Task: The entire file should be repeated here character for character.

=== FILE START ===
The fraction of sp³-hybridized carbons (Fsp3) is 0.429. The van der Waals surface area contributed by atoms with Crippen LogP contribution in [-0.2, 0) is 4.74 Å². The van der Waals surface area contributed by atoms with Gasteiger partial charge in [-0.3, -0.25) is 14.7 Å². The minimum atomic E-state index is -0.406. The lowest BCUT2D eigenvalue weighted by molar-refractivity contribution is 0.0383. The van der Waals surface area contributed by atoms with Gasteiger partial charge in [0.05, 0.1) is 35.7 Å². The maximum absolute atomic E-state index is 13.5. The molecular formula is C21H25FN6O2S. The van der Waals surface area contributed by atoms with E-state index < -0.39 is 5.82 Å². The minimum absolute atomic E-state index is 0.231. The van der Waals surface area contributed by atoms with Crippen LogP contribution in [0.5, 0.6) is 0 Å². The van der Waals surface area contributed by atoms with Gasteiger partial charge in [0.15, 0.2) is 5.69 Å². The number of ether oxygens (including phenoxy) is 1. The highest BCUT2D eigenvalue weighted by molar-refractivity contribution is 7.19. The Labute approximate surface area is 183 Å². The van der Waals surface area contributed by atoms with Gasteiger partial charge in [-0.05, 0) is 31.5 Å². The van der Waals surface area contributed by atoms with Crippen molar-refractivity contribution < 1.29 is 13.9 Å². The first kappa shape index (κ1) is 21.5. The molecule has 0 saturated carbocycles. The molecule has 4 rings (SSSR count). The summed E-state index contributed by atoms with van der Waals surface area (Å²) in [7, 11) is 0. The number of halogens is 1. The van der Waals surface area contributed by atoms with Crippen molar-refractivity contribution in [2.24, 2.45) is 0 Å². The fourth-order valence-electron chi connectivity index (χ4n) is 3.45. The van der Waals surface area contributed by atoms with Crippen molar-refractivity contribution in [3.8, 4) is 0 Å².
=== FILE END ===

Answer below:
The fraction of sp³-hybridized carbons (Fsp3) is 0.429. The van der Waals surface area contributed by atoms with Crippen LogP contribution in [-0.2, 0) is 4.74 Å². The van der Waals surface area contributed by atoms with Gasteiger partial charge in [-0.3, -0.25) is 14.7 Å². The minimum atomic E-state index is -0.406. The lowest BCUT2D eigenvalue weighted by molar-refractivity contribution is 0.0383. The van der Waals surface area contributed by atoms with Gasteiger partial charge in [0.05, 0.1) is 35.7 Å². The maximum absolute atomic E-state index is 13.5. The molecular formula is C21H25FN6O2S. The van der Waals surface area contributed by atoms with E-state index < -0.39 is 5.82 Å². The minimum absolute atomic E-state index is 0.231. The van der Waals surface area contributed by atoms with Crippen LogP contribution in [0.5, 0.6) is 0 Å². The van der Waals surface area contributed by atoms with Gasteiger partial charge in [0.15, 0.2) is 5.69 Å². The number of ether oxygens (including phenoxy) is 1. The highest BCUT2D eigenvalue weighted by molar-refractivity contribution is 7.19. The Labute approximate surface area is 183 Å². The van der Waals surface area contributed by atoms with Gasteiger partial charge in [-0.05, 0) is 31.5 Å². The van der Waals surface area contributed by atoms with Crippen molar-refractivity contribution < 1.29 is 13.9 Å². The first kappa shape index (κ1) is 21.5. The molecule has 0 saturated carbocycles. The molecule has 4 rings (SSSR count). The summed E-state index contributed by atoms with van der Waals surface area (Å²) in [7, 11) is 0. The number of halogens is 1. The van der Waals surface area contributed by atoms with Crippen molar-refractivity contribution in [2.24, 2.45) is 0 Å². The fourth-order valence-electron chi connectivity index (χ4n) is 3.45. The van der Waals surface area contributed by atoms with Crippen molar-refractivity contribution in [3.8, 4) is 0 Å².